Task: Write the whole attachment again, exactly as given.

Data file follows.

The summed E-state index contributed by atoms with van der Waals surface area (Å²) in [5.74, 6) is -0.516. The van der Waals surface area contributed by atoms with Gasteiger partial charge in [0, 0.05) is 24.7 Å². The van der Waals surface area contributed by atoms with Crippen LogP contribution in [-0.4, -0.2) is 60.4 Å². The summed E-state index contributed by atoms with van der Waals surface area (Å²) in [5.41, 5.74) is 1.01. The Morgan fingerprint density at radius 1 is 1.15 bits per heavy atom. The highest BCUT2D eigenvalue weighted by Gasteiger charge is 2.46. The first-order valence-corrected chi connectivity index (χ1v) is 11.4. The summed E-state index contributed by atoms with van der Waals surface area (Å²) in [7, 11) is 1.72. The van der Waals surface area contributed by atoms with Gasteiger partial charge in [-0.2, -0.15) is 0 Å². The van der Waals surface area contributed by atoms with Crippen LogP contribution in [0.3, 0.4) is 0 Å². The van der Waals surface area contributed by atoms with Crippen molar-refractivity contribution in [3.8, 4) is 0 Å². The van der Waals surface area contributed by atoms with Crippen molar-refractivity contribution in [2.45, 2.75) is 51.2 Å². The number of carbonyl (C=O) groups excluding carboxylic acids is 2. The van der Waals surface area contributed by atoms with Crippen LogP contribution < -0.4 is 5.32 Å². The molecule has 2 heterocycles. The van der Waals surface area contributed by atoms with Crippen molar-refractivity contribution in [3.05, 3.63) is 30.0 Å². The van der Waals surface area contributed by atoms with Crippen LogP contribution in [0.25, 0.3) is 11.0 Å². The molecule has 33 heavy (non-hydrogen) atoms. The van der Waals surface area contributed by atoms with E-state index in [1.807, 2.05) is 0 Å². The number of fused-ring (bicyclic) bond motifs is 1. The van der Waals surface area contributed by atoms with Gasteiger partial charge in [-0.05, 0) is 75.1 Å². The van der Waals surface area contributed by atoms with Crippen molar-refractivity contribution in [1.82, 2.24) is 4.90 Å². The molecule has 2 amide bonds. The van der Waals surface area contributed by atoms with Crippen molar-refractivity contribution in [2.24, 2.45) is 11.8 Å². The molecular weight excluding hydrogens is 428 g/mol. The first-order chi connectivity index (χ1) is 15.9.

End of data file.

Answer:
The summed E-state index contributed by atoms with van der Waals surface area (Å²) in [5.74, 6) is -0.516. The van der Waals surface area contributed by atoms with Gasteiger partial charge in [0, 0.05) is 24.7 Å². The van der Waals surface area contributed by atoms with Crippen LogP contribution in [-0.4, -0.2) is 60.4 Å². The summed E-state index contributed by atoms with van der Waals surface area (Å²) in [5.41, 5.74) is 1.01. The Morgan fingerprint density at radius 1 is 1.15 bits per heavy atom. The highest BCUT2D eigenvalue weighted by Gasteiger charge is 2.46. The first-order valence-corrected chi connectivity index (χ1v) is 11.4. The summed E-state index contributed by atoms with van der Waals surface area (Å²) in [7, 11) is 1.72. The van der Waals surface area contributed by atoms with Gasteiger partial charge in [-0.2, -0.15) is 0 Å². The van der Waals surface area contributed by atoms with Crippen LogP contribution in [0.3, 0.4) is 0 Å². The van der Waals surface area contributed by atoms with Crippen molar-refractivity contribution in [3.8, 4) is 0 Å². The van der Waals surface area contributed by atoms with Crippen molar-refractivity contribution in [2.45, 2.75) is 51.2 Å². The number of carbonyl (C=O) groups excluding carboxylic acids is 2. The van der Waals surface area contributed by atoms with Crippen LogP contribution < -0.4 is 5.32 Å². The molecule has 2 heterocycles. The van der Waals surface area contributed by atoms with Crippen molar-refractivity contribution in [3.05, 3.63) is 30.0 Å². The van der Waals surface area contributed by atoms with Crippen LogP contribution in [0.25, 0.3) is 11.0 Å². The molecule has 33 heavy (non-hydrogen) atoms. The van der Waals surface area contributed by atoms with E-state index in [1.807, 2.05) is 0 Å². The number of fused-ring (bicyclic) bond motifs is 1. The van der Waals surface area contributed by atoms with Gasteiger partial charge in [-0.05, 0) is 75.1 Å². The van der Waals surface area contributed by atoms with Crippen molar-refractivity contribution in [1.82, 2.24) is 4.90 Å². The molecule has 2 amide bonds. The van der Waals surface area contributed by atoms with Crippen molar-refractivity contribution in [2.24, 2.45) is 11.8 Å². The molecular weight excluding hydrogens is 428 g/mol. The first-order chi connectivity index (χ1) is 15.9.